Before I begin knocking down anyone’s excitement I need to make one fact clear: There is nothing wrong to hold excitement over the work you are trying to complete. It’s always a thrill when you finally think up the prefect line for your work. I know you want to write it all out because it feels like it’s everything you wanted. But there are moments when you might want to step away and take a breather.
My latest novel idea holds a fun storyline focusing on Cupid, the god of love from Olympian mythology. It’s been done a few times before, but I couldn’t let go of my little plan. It made me excited, happy, thrilled, and a ton of other positive feelings all at once. This is when my problem started. My excitement for this idea was too large for me to focus on the tiny details of the story. I would start writing up an outline and have the story finished in less than 10 chapters. That’s not what I wanted, so I had to step away.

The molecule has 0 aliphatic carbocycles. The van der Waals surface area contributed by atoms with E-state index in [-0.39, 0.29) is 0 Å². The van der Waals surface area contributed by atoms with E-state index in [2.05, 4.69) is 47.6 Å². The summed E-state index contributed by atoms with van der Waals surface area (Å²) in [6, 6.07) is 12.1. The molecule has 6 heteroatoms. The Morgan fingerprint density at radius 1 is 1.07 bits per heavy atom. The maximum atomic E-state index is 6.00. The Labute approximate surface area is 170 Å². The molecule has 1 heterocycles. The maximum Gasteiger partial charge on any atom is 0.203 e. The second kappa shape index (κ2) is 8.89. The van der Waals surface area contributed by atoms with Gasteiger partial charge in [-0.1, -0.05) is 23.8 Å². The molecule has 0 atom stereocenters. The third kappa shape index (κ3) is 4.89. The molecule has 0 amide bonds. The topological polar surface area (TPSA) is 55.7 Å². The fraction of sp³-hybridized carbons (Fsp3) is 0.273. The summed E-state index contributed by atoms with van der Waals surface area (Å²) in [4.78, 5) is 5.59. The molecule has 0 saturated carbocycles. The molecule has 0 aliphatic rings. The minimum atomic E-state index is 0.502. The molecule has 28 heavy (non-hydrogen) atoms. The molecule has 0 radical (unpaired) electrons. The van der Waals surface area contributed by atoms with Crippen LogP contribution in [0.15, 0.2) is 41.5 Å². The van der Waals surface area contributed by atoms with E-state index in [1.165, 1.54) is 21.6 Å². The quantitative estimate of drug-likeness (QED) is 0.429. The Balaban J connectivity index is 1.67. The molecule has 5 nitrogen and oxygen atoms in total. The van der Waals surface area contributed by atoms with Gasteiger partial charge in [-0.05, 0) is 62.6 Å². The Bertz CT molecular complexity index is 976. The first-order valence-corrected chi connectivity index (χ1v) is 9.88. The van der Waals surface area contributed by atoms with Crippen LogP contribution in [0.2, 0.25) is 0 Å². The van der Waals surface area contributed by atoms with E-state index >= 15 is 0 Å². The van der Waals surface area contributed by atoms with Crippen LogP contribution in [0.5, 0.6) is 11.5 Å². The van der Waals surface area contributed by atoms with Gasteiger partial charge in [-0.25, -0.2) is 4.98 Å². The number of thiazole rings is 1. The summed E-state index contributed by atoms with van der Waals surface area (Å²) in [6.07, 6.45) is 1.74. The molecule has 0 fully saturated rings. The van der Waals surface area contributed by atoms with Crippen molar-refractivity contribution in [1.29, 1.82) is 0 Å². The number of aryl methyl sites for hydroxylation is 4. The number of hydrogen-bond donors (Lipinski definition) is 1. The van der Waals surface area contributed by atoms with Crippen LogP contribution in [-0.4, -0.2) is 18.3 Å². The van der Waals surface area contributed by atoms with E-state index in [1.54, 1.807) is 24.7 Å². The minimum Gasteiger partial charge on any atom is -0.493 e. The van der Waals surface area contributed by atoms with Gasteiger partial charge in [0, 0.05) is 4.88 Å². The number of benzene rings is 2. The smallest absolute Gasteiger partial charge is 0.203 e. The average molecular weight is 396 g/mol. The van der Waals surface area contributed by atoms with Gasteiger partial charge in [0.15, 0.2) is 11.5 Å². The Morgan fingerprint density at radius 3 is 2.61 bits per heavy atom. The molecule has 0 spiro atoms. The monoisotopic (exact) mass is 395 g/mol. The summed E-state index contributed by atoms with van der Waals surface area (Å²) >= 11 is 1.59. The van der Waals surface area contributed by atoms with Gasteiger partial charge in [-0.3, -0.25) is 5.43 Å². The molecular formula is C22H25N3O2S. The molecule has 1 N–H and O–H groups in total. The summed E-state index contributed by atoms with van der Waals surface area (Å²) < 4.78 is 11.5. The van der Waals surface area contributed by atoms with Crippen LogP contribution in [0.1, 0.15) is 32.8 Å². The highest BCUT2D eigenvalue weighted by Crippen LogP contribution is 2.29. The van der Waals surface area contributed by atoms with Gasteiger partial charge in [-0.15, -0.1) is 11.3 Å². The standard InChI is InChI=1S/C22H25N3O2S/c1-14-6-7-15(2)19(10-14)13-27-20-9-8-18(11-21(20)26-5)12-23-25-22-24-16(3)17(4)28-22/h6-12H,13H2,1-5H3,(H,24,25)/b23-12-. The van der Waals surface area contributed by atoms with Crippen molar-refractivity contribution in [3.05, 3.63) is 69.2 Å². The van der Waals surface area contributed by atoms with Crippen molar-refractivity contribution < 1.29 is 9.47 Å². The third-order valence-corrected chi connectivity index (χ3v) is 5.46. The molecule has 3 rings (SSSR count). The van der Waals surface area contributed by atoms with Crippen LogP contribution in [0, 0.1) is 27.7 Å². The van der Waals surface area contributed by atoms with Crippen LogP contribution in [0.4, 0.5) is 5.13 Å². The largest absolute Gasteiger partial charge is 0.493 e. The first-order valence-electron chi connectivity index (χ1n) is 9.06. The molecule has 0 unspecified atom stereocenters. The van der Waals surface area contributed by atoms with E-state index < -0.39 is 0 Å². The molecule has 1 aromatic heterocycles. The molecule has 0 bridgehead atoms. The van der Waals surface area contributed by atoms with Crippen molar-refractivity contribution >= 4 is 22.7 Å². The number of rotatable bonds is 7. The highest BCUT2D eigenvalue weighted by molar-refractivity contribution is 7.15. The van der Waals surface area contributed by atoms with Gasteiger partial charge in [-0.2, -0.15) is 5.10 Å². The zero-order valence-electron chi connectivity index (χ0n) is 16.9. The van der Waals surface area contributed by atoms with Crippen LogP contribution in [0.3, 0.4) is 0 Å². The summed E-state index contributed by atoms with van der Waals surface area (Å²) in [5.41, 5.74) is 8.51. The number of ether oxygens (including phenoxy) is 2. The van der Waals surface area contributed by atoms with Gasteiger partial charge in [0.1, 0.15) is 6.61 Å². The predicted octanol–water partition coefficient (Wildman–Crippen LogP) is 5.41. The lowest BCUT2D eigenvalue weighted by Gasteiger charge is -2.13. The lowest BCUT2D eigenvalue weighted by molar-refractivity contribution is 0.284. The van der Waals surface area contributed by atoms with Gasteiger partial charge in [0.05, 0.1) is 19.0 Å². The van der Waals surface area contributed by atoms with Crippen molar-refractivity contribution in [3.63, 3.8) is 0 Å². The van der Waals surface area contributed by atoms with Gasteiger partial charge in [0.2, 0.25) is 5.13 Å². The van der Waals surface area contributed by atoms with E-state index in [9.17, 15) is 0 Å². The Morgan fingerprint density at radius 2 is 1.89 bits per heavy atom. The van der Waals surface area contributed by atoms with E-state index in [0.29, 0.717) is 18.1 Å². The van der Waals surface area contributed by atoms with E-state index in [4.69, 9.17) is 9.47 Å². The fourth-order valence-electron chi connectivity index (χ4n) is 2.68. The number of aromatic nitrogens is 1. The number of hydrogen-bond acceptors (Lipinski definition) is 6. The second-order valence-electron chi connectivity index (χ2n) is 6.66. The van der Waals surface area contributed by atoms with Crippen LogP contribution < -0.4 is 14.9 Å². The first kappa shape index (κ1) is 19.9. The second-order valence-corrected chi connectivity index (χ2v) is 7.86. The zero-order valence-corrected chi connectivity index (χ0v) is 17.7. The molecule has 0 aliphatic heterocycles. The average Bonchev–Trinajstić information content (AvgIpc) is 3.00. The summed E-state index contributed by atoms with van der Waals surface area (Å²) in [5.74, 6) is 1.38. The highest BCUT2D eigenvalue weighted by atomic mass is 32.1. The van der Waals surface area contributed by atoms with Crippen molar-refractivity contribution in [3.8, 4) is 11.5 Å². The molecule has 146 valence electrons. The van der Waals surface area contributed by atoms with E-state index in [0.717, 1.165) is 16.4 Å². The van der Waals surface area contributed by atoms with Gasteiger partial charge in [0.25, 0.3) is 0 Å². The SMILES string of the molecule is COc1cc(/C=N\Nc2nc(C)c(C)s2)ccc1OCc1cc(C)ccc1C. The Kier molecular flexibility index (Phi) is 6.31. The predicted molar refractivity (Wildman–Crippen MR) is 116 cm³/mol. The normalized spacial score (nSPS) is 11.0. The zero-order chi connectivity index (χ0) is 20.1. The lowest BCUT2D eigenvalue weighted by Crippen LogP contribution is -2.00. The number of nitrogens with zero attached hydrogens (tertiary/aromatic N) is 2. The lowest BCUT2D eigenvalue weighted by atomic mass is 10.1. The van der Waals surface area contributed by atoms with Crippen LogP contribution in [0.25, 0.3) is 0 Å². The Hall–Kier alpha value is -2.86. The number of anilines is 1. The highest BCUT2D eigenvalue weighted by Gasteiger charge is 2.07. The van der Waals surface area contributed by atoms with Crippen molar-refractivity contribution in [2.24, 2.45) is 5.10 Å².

This problem often appears when your excitement forces you to miss out on the tiny details. The little moments in a romance allowing you to fall in love with their story. Those heart pounding chases in thrillers pushing you to read faster than you ever thought possible. The wonder you feel in mysteries making you question every character’s motive. These little factors are held in the author’s hands and it is entirely their responsibility to provide readers with every detail. No matter how small. It is also in their hands to separate themselves from the story so they can provide a tale written well enough for their readers to enjoy.
It’s great to be excited or thrilled about the story your hands are trying to share with others. But you need to be careful. Don’t let your excitement eliminate the important stages your story needs to come to life. Sometimes the best way to take away these factors is to step away from the story a little bit.
- Step back.
- Think about it.
- Focus your mind.
Then you’ll have the ability to share the entire story instead of only the larger details. It’s in your hands to make sure everything revealed holds some importance to your entire tale. Don’t rush through it.